The undergraduate students want it moved. The graduate students want it moved. On Thursday, the faculty senate will likely follow suit and request the Confederate monument be relocated to the Confederate cemetery. The on-campus shareholders have spoken. But the question still remains: Will the monument actually move?
Since the ASB Senate passed a resolution calling for the relocation of the monument Tuesday night, the life of the resolution rests in the hands of the administrators in the Lyceum. Following the resolution’s passage, ASB Vice President Walker Abel and President Elam Miller etched their names on the bill.
The resolution will now travel to the desks of Dean of Students Melinda Sutton Noss and Vice Chancellor for Student Affairs Brandi Hephner Labanc. If they sign, Interim Chancellor Larry Sparks will then be able to sign and thus affirm the resolution.
However, Sparks’s stamp of approval does not necessitate the relocation of the statue.
In 2017, Mississippi Attorney General Jim Hood’s office delivered an opinion concerning the relocation of Civil War monuments on state-owned land, concluding that “the governing body may move the memorial to a more suitable location if it is determined that the location is more appropriate to displaying the monument.”
The language in the opinion is ambiguous as to who or what constitutes the governing body with the authority to relocate the monument.
When asked about who the governing body on the Ole Miss campus is, a spokesman from Hood’s office said that the Attorney General “cannot give legal advice” and said to “refer to the opinion/code sections” for an answer. Hood’s office did, however, clarify that the opinion applies to all Confederate statues on state-owned land, meaning that the Ole Miss campus is within the opinion’s scope.
Neither the opinion nor state law makes explicit who or what the governing body is. If the university is legally decided to be the governing body, then Sparks’s signature would mean the process of relocating the statue could commence.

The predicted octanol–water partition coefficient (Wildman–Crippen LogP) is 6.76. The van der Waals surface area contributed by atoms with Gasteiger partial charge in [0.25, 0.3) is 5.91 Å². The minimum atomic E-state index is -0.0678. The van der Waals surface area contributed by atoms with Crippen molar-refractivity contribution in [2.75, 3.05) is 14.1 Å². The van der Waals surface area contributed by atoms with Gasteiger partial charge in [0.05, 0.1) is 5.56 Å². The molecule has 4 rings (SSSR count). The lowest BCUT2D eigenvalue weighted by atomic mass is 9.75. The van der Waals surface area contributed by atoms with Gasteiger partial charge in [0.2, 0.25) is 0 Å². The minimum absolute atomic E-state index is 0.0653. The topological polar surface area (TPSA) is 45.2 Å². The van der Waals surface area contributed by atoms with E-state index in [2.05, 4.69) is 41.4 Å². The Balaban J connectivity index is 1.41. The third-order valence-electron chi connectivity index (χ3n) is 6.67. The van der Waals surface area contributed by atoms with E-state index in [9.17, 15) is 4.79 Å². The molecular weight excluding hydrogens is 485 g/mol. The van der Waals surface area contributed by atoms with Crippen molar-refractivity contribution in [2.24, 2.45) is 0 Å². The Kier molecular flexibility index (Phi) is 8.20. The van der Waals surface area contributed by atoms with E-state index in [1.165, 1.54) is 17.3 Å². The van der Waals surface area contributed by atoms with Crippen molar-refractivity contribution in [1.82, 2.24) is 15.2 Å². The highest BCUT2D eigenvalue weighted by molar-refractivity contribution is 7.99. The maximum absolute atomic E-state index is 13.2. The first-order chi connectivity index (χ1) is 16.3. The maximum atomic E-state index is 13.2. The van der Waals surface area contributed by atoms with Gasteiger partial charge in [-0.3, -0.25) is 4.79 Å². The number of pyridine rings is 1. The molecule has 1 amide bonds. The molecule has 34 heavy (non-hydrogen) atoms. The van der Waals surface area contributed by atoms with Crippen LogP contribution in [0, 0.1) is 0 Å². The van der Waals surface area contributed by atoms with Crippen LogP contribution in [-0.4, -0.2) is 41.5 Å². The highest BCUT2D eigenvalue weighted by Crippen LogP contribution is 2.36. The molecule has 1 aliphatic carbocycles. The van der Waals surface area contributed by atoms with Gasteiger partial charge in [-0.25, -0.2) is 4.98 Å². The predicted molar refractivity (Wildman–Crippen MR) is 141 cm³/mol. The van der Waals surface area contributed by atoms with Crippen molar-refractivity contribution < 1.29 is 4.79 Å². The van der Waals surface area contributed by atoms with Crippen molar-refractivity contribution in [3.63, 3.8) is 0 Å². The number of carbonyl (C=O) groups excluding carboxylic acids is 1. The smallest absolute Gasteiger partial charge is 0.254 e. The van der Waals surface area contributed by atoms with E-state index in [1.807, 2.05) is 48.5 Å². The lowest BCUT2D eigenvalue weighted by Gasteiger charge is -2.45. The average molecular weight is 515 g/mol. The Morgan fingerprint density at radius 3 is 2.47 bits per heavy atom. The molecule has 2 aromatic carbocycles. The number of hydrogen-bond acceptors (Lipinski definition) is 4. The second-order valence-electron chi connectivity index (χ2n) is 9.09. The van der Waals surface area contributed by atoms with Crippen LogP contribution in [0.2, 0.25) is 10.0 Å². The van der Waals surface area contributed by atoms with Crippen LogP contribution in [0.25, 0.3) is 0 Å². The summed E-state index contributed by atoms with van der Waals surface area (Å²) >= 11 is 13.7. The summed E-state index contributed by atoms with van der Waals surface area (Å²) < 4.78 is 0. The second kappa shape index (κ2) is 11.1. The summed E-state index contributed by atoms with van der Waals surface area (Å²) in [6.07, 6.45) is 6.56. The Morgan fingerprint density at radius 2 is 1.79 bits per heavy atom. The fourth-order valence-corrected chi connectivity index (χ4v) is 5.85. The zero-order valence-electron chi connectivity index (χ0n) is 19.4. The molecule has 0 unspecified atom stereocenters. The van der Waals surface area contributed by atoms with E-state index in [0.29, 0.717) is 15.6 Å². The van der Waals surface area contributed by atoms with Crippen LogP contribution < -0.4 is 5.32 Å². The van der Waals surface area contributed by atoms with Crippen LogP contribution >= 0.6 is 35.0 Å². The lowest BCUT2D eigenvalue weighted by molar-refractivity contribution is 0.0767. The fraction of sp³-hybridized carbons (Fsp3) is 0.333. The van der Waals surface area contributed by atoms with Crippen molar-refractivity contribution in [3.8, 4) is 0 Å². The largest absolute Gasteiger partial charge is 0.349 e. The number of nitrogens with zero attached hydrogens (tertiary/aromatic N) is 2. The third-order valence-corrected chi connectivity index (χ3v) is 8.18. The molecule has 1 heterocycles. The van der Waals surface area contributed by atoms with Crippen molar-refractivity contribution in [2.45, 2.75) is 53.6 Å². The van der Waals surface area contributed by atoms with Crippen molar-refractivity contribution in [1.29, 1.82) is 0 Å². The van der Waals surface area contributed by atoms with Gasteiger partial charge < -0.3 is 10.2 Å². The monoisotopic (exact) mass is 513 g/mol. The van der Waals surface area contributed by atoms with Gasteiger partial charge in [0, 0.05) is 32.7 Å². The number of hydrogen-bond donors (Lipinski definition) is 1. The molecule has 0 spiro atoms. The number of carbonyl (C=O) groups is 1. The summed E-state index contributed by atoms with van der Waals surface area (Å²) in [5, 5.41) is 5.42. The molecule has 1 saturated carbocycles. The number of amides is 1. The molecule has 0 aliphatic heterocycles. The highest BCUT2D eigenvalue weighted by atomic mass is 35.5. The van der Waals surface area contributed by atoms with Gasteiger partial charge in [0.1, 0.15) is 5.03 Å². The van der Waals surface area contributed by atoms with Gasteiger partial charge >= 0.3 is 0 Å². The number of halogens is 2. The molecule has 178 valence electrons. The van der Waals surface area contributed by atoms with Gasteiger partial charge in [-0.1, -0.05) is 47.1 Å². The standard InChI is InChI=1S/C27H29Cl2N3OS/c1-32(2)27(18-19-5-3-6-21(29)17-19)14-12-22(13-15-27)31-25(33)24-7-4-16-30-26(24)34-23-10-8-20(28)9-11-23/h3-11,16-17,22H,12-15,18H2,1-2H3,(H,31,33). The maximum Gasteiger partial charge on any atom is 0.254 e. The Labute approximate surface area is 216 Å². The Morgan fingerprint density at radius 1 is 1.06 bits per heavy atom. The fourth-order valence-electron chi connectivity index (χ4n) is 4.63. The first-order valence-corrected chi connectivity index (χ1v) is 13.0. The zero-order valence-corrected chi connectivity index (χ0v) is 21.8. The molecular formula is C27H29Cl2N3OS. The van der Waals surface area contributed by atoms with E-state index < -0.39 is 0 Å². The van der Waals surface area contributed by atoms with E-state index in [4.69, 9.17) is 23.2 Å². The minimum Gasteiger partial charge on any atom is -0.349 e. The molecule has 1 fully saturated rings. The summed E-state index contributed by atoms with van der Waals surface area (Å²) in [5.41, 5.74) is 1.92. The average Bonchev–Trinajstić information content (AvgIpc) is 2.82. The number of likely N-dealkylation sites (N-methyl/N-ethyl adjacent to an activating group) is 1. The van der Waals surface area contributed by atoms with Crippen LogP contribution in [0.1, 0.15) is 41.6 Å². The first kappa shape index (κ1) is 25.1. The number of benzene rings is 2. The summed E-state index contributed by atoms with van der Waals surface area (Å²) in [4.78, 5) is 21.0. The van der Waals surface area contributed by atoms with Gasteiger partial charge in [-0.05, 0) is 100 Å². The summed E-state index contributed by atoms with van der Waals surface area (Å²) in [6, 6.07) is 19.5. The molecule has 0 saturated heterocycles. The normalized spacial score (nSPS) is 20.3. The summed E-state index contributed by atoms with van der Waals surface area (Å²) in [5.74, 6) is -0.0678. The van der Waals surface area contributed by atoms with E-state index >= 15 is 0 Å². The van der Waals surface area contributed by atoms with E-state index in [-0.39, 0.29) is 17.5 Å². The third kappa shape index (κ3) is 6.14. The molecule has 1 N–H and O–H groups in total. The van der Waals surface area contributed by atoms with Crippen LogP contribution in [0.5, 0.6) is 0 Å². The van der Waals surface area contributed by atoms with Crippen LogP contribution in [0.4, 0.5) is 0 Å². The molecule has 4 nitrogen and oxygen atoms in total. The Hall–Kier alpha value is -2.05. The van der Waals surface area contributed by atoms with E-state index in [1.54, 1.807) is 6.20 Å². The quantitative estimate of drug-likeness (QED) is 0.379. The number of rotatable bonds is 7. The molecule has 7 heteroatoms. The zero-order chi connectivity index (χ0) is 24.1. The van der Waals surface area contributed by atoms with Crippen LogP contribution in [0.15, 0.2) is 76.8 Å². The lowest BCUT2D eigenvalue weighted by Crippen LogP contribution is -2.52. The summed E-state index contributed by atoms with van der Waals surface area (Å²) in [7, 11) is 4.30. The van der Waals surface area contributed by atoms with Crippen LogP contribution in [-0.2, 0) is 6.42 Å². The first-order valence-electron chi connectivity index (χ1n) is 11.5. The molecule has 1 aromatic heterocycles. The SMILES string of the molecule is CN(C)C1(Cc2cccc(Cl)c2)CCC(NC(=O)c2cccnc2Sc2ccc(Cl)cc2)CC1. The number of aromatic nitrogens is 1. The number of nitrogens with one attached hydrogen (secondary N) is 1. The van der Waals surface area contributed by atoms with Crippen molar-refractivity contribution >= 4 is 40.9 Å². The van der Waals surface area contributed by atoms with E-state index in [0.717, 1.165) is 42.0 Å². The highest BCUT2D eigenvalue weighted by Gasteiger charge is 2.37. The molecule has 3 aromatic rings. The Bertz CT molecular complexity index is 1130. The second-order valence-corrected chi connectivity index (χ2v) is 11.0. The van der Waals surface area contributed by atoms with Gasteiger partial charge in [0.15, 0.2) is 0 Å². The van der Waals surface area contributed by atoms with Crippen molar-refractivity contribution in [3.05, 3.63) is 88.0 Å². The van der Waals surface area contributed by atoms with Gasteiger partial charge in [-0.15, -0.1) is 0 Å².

Both ASB and the Graduate Student Council claim to be a part of the governing body. They are two of the four groups that compose the university’s shared governance model: ASB, the Graduate Student Council, the Senate of the Faculty of the University of Mississippi and the Council of Academic Administrators.
At a faculty forum on Feb. 26, Chief Legal Officer and General Counsel Erica McKinley said “we have found nothing to indicate” that the four groups of shared governance possess the ability to relocate the Confederate monument.
In a statement released shortly after the resolution’s passage, Associate Director of Strategic Communications Rod Guajardo commended the ASB Senate but did not clarify what body will make the final decision.
“As an institution of higher learning, we rely on a model of shared governance, of which the Associated Student Body is one constituency,” the statement read. “This student-led resolution will now be shared with ASB leadership for final sign-off before being circulated for acknowledgement by the appropriate University of Mississippi administrators.”
How did we get here?
While the debate concerning the statue’s status on campus intensified when neo-Confederate protesters marched in support of the statue on Feb. 23, the resolution calling for its removal has been in the works for months.
In January, the resolution’s six authors crafted a resolution calling for the statue to be relocated to the Confederate cemetery on the grounds that it violates the University of Mississippi Creed and its mission to maintain a safe and inclusive environment on campus.